Passing Wind stands alone as the life’s work of an incredibly skillful yacht builder, designer and master craftsman, Vic Carpenter. This 62’ custom racer/cruiser, with plank on beam construction and coated inside and out with epoxy resin, is a stunning piece of work that was completed in 1992.
Built over a six year period, she was to be his last construction, built for his own personal use and launched from Canada on Lake Huron and sailed there until 1999. Passing Wind, formerly known as Van Ki Pass, was moved to Newport, RI, after Carpenter’s decline in health where she sat under wraps for the next six years. With only her 90′ spruce spar visible, a local discovered her and fell in love. Everything else on the boat was perfectly preserved, from the incredible woodwork and finish to the brand new suit of Vectran sails and lines. The boat was brought up to speed with new electronics and equipment, and she went on to win her class in the 2006 Newport to Bermuda Race.
There are no shortcuts in Carpenter’s craftsmanship and woodworking as the attached (Documents section) 1982 WoodenBoat Magazine article chronicles the builder’s process and complete fascination with perfection. All doors are one-piece solid slabs of Honduran mahogany. The inlay work on the counters, tables, and transom, all done by Vic himself, are worthy of any art gallery. Unbelievably for a boat constructed in 1992, Passing Wind is built entirely from wood, from her hull to her 1″ thick decking constructed from three layers of laminated red cedar and mahogany. The majority of the metal fittings—from the milled and shaped aluminum toe rail to the intricately laminated wood wheel to the mast track that twists its way upward starting below the boom—were custom designed and hand-crafted by Vic. Custom hardware and exquisite woodworking details abound with its parquet cabin sole and fine leather-covered settees and cushions. The layout speaks of the owner’s wish to have a competitive ocean racing yacht with sumptuous yet practical accommodations. There is not an inelegant detail aboard the vessel and even the bilges are beautifully finished. Passing Wind is spectacular in all facets of detail and she is truly one of a kind. No wonder she took six years to build.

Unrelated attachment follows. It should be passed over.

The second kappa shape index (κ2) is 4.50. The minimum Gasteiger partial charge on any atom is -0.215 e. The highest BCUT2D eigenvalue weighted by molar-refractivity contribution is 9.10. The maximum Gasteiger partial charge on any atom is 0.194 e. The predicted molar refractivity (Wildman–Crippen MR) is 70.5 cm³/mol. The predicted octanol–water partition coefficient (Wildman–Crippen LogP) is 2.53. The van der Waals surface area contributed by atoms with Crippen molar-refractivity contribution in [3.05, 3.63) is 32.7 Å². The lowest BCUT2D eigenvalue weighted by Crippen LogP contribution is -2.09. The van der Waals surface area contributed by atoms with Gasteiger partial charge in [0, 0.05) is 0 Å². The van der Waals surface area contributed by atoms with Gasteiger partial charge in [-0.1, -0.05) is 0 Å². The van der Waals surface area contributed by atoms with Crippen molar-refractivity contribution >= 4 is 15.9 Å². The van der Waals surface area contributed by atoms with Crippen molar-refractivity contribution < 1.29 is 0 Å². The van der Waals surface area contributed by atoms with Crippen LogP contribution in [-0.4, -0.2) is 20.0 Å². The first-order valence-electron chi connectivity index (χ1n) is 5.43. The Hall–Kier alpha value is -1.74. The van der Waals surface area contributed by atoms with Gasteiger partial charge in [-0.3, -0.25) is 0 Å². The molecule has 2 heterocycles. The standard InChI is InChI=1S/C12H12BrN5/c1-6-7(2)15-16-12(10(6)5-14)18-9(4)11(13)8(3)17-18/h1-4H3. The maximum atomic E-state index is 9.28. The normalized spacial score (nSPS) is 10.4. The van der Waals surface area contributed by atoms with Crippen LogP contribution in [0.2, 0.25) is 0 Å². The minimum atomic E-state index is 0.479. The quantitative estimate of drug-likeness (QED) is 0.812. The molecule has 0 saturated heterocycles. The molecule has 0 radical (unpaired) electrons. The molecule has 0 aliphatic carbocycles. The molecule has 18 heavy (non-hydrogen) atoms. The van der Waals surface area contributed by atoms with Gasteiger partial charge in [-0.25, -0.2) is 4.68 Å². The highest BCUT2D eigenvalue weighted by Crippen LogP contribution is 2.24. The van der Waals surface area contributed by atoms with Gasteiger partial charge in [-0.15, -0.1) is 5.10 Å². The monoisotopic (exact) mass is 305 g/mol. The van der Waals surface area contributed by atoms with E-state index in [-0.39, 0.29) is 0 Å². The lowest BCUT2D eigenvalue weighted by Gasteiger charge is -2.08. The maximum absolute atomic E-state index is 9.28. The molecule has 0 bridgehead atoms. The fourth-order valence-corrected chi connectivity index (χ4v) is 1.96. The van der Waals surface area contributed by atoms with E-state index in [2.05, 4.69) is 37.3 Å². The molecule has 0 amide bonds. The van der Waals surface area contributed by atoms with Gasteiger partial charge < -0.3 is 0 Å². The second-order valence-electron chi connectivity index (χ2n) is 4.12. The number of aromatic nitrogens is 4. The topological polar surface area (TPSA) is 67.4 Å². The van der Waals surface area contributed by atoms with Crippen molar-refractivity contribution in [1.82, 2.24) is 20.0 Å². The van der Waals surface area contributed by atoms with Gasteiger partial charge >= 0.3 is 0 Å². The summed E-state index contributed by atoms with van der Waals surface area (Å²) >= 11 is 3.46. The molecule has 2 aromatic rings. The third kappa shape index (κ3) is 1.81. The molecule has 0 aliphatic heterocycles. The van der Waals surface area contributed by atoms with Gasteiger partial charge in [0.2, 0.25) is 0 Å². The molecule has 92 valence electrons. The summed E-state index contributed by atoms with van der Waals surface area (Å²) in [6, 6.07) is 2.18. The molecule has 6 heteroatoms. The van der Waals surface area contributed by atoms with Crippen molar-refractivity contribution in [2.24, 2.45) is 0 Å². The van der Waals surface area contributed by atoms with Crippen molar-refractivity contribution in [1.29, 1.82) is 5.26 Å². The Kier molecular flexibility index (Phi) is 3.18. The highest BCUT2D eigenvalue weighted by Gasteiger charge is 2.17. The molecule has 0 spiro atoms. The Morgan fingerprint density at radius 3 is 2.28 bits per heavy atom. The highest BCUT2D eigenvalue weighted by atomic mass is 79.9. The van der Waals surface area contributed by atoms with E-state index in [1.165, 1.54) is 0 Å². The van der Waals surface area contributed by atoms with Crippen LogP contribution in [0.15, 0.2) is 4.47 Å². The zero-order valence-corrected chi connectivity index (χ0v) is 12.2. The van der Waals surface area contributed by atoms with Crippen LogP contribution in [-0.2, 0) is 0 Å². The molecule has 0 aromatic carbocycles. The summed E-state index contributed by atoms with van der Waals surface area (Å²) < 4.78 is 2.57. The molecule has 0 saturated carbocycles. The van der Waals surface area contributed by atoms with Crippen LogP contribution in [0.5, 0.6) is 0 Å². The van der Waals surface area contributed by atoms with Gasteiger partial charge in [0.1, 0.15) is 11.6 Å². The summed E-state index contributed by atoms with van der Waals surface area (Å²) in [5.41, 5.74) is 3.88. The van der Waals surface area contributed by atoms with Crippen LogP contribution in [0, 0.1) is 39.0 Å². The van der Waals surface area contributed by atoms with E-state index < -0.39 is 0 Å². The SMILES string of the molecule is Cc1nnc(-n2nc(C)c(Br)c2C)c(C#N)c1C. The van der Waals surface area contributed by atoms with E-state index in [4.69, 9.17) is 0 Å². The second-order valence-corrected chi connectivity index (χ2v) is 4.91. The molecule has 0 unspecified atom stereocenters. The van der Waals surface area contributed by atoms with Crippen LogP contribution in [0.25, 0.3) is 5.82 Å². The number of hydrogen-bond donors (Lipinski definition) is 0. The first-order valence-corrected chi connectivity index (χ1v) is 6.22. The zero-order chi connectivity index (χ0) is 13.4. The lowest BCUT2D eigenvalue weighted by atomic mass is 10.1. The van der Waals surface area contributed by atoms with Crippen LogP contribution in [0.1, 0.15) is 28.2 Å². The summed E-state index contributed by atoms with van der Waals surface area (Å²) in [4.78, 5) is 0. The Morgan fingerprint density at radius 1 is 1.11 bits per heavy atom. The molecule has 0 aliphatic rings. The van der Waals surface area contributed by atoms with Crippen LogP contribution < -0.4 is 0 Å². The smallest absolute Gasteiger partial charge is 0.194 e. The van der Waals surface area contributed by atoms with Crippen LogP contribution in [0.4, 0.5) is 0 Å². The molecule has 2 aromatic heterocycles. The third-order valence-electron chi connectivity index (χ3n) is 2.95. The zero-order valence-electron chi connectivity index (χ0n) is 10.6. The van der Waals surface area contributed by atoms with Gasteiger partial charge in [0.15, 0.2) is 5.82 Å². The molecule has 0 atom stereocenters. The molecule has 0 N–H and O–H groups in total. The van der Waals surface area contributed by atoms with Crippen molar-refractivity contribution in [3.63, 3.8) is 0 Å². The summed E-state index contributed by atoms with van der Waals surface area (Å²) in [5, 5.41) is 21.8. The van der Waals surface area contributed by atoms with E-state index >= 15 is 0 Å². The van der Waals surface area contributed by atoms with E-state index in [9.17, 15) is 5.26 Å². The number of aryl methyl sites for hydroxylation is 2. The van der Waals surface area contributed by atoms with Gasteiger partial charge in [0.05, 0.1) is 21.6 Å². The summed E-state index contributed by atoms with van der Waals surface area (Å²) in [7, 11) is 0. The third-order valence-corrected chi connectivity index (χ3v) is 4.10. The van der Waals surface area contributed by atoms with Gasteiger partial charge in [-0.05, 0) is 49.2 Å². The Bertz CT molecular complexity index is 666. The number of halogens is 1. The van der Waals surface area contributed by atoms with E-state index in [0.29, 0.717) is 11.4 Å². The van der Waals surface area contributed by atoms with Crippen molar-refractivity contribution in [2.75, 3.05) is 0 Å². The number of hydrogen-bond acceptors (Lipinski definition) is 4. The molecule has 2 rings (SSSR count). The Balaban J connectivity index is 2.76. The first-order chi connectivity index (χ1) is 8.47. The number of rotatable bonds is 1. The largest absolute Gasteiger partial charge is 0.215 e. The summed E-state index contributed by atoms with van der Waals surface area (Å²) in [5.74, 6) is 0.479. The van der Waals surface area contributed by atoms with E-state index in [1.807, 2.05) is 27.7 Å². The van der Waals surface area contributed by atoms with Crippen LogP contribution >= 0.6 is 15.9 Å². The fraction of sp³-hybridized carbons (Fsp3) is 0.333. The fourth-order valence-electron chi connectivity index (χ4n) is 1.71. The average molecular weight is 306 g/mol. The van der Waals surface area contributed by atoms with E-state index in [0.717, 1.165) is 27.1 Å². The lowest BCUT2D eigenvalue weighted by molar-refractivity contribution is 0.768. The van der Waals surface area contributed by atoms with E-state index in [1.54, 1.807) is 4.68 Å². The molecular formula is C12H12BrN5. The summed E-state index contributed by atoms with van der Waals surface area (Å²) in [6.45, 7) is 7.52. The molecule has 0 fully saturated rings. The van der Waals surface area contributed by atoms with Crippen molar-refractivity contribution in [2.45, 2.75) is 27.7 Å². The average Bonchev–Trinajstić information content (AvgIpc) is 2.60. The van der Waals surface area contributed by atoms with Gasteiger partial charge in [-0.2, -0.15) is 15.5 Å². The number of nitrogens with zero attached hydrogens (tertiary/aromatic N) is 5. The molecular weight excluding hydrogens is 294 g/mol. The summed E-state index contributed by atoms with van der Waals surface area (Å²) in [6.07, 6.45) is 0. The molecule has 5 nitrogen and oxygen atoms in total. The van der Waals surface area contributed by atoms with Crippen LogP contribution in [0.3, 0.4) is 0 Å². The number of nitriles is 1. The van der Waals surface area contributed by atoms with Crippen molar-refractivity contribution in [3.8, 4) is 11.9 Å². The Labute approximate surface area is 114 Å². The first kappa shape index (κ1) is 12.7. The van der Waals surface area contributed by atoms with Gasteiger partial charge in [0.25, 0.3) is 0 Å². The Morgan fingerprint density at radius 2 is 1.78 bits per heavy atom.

All auction participants must register on this site (upper right “Sign In”). The deposit to bid on the 62’ Vic Carpenter 1992 is $50,000. Deposits will be held in escrow with the Listing Brokerage, Ashley Yachts, and must settle in their account prior to access being granted to bid. Bidding will open at $400,000 and the official Reserve Price is $450,000. Should the Reserve not be met, the high Bidder agrees to leave their bid open for a period of 24 hours following the conclusion of the auction during which time the Owner considers the offer.
VIC CARPENTER, SHORT HISTORY:
Vic was not only a master boatbuilders, he was also a designer and architect and much more. Driven by his art, fed by his mechanical genius, propelled by his perfectionism, motivated by his creativity, and inspired by his love of sailing, he designed and built every yacht from stem to stern. He designed and built sailboats, speedboats, ice boats, kayaks, hang gliders, hydrofoils, houses, cottages, ski chalets, motorcycles, engines, hydraulic lifts, propulsion systems, if he could imagine it he could construct it. So he did. Vic’s driving passion, though, was wood sailboats.
Because his yachts were original and unique, Vic manufactured the accessories as well. Although his true love was working with wood, he became an expert in everything that interested him. Vic was a also a master welder, lathe operator, electroplater, draftsman, sailmaker, upholsterer, varnisher, sander, airbrusher, sign painter, rigger, electrician, plumber, mechanic, sailor, navigator, heavy equipment and crane operator, transport trucker, certified marine surveyor, diver, lifeguard, tattoo artist….and US Navy Frogman. He poured his own keels, sewed his own sails, created his own hardware, crafted all the leather upholstery, inlaid his own exotic wood design, built his own spars (laminated Sitka Spruce) and rigged them internally so there would be no clanging rigging.
Vic had a unique personality befitting his genius. He had a hilarious sense of humor and absolutely no tact. He was fascinated with learning how things worked and with gaining new experiences. In his youth, he travelled to continental US either as a long-haul truck driver in his Peterbilt or on of the Harley chopper he built himself. He once spent a month in British Honduras (now Belize) just to see for himself how his favorite building material, Honduran Mahogany, was forested and processed.
Passing Wind was the original name given by Vic. The name was changed by a previous owner to the French Creole, Van Ki Pass, which is a direct translation to Passing Wind. Vic passed away on January 25, 2012 at the age of 82.